Nashville unveils ambitious music-education program for schools
Nashville Mayor Karl Dean posed that question Thursday to help explain his city's new plan to create what is being billed as the world's most ambitious music education program.
The plan for the city's K-12 school system, called "Music Makes Us," was announced Friday at a news conference in Nashville's historic Ryman Auditorium. It calls for upgrading existing music programs such as those for band, orchestra and choir, and including some unusual new classes. Those offerings will have kids playing in rock 'n' roll bands, spitting hip-hop lyrics, DJing, writing and composing contemporary songs, and learning modern production techniques.
The funding is still being worked out, but private support from the music industry is expected to be a major component. Some of the new classes will be integrated into school curricula as early as next year.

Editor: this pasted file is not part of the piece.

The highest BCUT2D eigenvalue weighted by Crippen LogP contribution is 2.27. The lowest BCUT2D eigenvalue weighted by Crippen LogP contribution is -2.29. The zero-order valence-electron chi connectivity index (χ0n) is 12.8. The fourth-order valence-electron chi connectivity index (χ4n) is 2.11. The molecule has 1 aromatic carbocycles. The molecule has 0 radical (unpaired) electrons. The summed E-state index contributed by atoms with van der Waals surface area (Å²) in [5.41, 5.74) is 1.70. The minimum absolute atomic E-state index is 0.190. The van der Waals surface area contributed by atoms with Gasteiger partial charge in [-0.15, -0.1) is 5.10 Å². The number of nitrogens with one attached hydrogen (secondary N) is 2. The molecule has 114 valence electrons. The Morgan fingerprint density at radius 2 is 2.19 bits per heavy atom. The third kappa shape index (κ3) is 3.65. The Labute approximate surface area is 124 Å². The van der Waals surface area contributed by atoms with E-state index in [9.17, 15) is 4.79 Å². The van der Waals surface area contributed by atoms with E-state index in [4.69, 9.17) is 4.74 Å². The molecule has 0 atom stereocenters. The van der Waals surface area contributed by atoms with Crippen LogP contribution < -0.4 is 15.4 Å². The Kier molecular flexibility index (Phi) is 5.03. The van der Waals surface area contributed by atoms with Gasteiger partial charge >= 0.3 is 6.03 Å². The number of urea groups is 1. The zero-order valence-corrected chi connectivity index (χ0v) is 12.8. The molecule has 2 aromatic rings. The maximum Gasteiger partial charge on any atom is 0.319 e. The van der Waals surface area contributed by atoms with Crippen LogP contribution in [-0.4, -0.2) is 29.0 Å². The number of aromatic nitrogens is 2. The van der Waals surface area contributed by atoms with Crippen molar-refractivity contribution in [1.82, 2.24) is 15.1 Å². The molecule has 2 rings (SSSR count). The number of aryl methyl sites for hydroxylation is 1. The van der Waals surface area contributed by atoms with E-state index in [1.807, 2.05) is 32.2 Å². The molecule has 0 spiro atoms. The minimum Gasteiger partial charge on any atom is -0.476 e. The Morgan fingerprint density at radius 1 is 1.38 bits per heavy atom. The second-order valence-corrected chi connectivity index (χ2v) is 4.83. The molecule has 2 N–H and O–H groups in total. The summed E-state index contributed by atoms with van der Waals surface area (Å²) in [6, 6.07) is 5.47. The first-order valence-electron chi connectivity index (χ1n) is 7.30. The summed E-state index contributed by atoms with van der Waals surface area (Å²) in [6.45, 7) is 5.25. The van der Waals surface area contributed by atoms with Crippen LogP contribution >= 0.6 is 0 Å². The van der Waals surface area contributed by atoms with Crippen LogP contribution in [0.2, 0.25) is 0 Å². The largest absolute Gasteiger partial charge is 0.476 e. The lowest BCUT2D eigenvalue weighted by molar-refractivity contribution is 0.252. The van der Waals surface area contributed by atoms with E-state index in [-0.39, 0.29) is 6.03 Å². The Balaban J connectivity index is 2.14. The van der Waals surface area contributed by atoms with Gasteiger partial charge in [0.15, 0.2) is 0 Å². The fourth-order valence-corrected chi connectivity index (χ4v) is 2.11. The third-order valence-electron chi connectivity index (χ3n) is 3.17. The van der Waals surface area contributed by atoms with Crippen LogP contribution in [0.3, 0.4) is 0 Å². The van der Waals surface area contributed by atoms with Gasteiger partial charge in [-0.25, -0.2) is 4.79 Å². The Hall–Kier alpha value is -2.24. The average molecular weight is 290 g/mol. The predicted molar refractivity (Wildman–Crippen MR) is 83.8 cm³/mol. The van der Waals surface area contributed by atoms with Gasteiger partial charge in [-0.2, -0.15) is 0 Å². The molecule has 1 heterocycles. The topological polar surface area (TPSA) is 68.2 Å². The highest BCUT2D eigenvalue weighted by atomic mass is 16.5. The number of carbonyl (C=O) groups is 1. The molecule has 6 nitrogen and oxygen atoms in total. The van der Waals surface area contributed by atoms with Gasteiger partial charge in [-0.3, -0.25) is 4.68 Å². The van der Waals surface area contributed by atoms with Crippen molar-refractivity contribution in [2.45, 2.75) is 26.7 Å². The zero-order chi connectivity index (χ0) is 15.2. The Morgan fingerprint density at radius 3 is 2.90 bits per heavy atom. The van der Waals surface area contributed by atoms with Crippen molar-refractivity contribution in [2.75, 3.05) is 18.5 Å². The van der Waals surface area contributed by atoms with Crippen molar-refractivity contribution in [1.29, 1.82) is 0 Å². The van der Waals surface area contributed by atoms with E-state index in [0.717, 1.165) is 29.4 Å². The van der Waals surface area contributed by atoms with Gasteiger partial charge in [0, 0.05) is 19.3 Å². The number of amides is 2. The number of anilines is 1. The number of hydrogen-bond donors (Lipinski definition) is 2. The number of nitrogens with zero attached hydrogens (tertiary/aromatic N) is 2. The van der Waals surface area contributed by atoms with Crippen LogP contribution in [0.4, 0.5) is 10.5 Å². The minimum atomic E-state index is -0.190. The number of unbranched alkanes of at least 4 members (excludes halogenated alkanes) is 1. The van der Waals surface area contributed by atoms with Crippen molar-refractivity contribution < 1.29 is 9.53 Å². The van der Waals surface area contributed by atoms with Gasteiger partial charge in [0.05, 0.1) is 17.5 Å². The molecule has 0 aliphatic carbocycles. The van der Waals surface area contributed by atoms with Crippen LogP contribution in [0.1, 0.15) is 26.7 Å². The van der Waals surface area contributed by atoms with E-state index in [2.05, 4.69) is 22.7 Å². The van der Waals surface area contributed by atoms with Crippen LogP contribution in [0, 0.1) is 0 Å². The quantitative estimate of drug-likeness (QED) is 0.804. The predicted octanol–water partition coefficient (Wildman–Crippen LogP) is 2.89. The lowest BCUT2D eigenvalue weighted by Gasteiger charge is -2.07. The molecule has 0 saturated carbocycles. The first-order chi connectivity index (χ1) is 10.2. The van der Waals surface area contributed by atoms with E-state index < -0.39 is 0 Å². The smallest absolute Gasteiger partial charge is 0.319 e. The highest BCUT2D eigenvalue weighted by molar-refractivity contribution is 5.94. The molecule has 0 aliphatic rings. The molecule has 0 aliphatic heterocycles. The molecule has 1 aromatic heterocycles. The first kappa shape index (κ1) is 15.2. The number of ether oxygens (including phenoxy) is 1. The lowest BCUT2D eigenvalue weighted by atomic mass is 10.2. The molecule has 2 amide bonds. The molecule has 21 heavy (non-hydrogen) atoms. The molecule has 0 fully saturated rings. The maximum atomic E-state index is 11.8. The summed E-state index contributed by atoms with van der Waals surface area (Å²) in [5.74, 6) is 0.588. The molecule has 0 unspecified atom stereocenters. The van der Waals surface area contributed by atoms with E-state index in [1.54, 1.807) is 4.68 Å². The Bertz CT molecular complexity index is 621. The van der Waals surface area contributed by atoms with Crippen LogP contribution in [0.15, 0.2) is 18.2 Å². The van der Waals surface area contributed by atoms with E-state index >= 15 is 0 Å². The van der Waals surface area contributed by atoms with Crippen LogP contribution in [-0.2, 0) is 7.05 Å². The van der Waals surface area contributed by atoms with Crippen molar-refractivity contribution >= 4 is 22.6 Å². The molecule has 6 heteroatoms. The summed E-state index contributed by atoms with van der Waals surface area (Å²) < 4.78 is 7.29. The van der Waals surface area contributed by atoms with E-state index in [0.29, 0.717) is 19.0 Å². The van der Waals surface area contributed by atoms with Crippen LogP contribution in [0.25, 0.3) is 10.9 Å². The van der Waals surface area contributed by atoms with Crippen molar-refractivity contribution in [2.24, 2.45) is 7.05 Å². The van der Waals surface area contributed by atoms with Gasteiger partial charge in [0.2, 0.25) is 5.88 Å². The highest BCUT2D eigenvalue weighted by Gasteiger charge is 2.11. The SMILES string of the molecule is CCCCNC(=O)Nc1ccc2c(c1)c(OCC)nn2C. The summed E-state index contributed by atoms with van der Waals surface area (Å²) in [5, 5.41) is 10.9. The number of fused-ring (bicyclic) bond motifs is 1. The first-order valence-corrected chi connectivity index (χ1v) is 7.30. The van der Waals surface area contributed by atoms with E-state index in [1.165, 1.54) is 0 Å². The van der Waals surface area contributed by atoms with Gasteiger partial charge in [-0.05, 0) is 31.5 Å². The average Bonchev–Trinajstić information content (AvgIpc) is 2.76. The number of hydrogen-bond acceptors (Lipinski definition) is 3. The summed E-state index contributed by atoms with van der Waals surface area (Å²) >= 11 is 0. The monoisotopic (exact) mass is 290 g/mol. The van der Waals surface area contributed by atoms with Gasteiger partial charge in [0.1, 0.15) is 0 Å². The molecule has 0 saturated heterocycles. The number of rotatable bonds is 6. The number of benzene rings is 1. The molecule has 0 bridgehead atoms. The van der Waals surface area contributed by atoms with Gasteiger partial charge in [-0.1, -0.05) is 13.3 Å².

Dean, in a phone interview Thursday, said the goal isn't so much to churn out little Alan Jacksons and Miranda Lamberts -- though it's unlikely anyone in Nashville would complain at such an outcome.
"I don't see us as being a farm team for the music industry," he said. Instead, Dean said, the effort is a recognition that music "enriches a person's life, makes them a well-rounded person and helps them academically."
The focus on teaching kids rock and pop styles is a trend likely to spread, now that baby boomers and Gen Xers are pretty much running the nation's education systems. The New Jersey-based nonprofit Little Kids Rock is helping 74,000 students learn to play instruments, focusing on popular forms that they (or their parents) actually listen to for fun.
So while smoking in the boys' room might still get kids sent home, "Smokin' in the Boys Room" -- the 1973 Brownsville Station hit -- just might earn them a spot on the honor roll, if covered with sufficiently dopey panache.
Dean acknowledges that the healthcare industry is Nashville's largest employer; the local healthcare council even bills Nashville as "The Health Care Industry Capital."
But that doesn't have the same romantic ring as "Music City," which may explain why students will soon have guitars -- and not insurance forms -- in their hands next fall.
Photo: Shelly Duvall attempts to educate Keith Carradine in Robert Altman's 1975 film "Nashville." File photo